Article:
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In today’s fast-paced and hyper-connected world, distractions seem to be everywhere, hindering our ability to stay focused and be productive. With notifications from apps and devices constantly vying for our attention, it’s no wonder that many of us struggle with a declining attention span.  I constantly see headlines touting various ways to be more productive, and a simple Google search for the phrase “Productivity Hacks” returns no less than 30,900,000 results.  It’s safe to say that everyone is looking for ways to limit distractions and get more done. 

I became acutely aware of my own dwindling focus a few years ago, as I repeatedly swiveled between email notifications on my computer, text messages on my phone and pop-ups from LinkedIn, Twitter, ESPN and other apps.  Much of my career success, I felt, was solely attributed to my ability to manage multiple responsibilities and to simply “get stuff done,” yet I was finding myself more and more distracted every day.  That led me to the book, Indistractable, by Nir Eyal.  The book dives into the reasoning behind our distraction and encourages the reader to “understand our internal triggers (that lead us to procrastinate) and learn to control them.” 

Eyal also examines external triggers and our thoughts and beliefs about them.  For instance, checking and responding to work emails might seem productive, but if it diverts our attention from completing a presentation that is due tomorrow, it becomes a distraction. “We have conditioned ourselves to respond instantly” making it difficult to focus on what truly matters.  “Soon,” he writes, “it feels impossible to do what we have planned because we’re constantly reacting to external triggers instead of attending to what’s in front of us.” Eyal urges the reader to realize “we don’t need to check our email right this second or need to see the latest trending news headline, no matter how much we feel we must.” He concludes, “distractions will always exist; managing them is our responsibility.”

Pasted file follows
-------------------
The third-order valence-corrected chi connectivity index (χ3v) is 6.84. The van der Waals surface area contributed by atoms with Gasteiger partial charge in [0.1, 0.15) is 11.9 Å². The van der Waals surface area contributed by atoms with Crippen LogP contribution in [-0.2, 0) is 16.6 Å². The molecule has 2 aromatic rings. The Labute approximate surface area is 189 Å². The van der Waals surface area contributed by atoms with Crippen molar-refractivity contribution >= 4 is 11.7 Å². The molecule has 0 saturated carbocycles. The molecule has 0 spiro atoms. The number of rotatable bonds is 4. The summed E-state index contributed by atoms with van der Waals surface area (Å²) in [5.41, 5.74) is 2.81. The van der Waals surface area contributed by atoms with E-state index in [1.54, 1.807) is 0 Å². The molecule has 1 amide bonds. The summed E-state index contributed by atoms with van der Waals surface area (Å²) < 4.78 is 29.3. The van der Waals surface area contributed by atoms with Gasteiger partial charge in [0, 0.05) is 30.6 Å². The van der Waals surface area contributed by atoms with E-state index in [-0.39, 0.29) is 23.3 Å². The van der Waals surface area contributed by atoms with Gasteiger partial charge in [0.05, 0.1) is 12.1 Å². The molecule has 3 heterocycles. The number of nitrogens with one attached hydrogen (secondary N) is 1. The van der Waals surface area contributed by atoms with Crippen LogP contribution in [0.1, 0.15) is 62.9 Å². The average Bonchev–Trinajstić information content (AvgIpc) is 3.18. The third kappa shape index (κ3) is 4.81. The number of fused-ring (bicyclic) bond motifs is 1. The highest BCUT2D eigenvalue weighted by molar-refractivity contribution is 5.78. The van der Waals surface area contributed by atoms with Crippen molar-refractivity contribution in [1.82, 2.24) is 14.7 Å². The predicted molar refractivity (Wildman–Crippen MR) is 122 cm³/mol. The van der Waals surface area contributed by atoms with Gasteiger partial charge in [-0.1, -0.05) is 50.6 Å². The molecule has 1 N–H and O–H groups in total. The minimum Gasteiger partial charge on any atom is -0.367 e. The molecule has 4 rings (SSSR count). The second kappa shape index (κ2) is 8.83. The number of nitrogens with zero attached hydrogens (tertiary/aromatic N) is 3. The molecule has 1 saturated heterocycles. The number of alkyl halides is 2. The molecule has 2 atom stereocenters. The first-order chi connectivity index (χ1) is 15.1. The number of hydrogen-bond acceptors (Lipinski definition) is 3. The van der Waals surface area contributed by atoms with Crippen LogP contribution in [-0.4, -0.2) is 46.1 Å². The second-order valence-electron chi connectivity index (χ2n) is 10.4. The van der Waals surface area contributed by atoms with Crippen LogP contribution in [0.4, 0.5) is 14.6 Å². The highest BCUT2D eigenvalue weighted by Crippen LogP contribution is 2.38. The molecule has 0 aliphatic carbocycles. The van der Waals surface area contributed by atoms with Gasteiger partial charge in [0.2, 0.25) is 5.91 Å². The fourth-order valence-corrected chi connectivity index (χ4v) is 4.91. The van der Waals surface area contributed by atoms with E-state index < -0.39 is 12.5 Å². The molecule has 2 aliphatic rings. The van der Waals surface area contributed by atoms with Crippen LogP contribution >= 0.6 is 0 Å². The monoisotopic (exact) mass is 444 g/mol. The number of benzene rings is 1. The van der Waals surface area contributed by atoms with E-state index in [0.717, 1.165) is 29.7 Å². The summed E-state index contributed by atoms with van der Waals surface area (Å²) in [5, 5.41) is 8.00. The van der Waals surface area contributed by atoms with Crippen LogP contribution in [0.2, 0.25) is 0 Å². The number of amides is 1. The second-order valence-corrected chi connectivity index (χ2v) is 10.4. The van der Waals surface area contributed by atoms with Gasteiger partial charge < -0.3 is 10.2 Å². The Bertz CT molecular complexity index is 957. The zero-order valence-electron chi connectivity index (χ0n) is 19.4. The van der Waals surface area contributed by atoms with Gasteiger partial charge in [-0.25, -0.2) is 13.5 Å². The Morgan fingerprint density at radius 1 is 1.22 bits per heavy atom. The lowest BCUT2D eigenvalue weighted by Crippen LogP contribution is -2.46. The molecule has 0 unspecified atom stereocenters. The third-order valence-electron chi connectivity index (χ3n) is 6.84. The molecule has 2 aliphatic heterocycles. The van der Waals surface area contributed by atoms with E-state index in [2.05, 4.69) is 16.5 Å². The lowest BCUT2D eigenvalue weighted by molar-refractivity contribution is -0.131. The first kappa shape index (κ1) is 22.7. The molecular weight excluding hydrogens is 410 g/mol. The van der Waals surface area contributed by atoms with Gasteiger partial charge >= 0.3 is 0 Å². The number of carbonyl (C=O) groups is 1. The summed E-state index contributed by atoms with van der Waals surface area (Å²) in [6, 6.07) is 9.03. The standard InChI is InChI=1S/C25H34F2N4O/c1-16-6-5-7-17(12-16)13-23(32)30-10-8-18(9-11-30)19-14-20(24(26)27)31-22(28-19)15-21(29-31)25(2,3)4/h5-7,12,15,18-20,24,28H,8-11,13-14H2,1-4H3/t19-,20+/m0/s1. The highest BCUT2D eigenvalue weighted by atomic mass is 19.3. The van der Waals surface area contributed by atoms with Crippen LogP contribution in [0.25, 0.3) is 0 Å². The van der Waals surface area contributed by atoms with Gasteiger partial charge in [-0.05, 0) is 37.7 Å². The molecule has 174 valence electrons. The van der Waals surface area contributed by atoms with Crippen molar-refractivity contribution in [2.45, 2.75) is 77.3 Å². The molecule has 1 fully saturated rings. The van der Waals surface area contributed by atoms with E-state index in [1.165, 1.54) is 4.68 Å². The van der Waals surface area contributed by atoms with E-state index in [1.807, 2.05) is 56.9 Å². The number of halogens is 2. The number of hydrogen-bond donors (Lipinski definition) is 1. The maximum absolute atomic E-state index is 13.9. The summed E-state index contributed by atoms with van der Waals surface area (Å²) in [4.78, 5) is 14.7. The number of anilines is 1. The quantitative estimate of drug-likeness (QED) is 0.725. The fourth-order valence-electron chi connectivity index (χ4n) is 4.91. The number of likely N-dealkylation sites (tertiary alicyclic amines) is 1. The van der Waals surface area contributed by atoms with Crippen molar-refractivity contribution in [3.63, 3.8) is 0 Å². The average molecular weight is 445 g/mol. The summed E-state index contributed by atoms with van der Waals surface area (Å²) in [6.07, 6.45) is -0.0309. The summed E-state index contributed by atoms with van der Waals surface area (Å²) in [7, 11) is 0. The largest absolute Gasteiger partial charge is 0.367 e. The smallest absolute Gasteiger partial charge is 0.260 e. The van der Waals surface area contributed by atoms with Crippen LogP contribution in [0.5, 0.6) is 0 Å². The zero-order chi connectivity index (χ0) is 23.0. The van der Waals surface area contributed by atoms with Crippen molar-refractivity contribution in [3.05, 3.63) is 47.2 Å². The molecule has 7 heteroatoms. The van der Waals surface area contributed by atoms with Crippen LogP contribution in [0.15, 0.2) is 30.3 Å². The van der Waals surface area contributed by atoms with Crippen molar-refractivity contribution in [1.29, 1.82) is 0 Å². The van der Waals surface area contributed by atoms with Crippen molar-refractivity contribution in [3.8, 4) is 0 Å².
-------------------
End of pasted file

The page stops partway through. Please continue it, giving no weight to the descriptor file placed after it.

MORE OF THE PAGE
Even if we don’t physically respond to the trigger but simply allow it to distract us ever so briefly, studies have shown that a short pause can be enough to break our concentration and increase the time required to complete the task. The answer, Eyal argues, is to simply turn off notifications to allow our minds to stay focused on the task at hand, leading to improved productivity.  By disabling notifications, we regain control over the influx of information, allowing us to prioritize and engage with the information intentionally, at the time we choose, rather than whenever it arrives at our digital doorstep.  Several years ago, I turned off email notifications because I was regularly finding myself missing critical information during Zoom calls because an email pop-up in the bottom corner of my screen sent my mind in four or five different directions. Now, I review and respond to emails at the time I deliberately choose, rather than whenever they hit my inbox. Additionally, I have implemented a system where industry newsletters and publications have their designated folder in my inbox. This allows me to intentionally choose when to read industry news, rather than getting distracted by it while attending to more urgent matters.

“Deep work,” popularized by renowned expert Cal Newport, revolves around achieving a state of undisturbed, concentrated focus on mentally challenging tasks. This uninterrupted focus not only enhances the quality of our work but also allows us to tackle intricate problems and unleash our creative capacities.  Approaching work in a more mindful way enables us to be more present, which in turn fosters a deeper sense of satisfaction and fulfillment. With the absence of constant interruptions, we can handle the sea of information overload more effectively, carefully selecting the data that truly deserves our attention.

In a world where our attention is constantly being pulled in multiple directions, embracing the power of silence, and intentionally reducing the “noise” becomes an act of empowerment. By making a conscious choice to mute the notifications that vie for our attention, we open ourselves up to a world of enhanced productivity, where the true depths of our capabilities can be explored and harnessed.  By reclaiming our attention and embracing intentional disconnection, we pave the path toward a more focused and fulfilling work-life experience.

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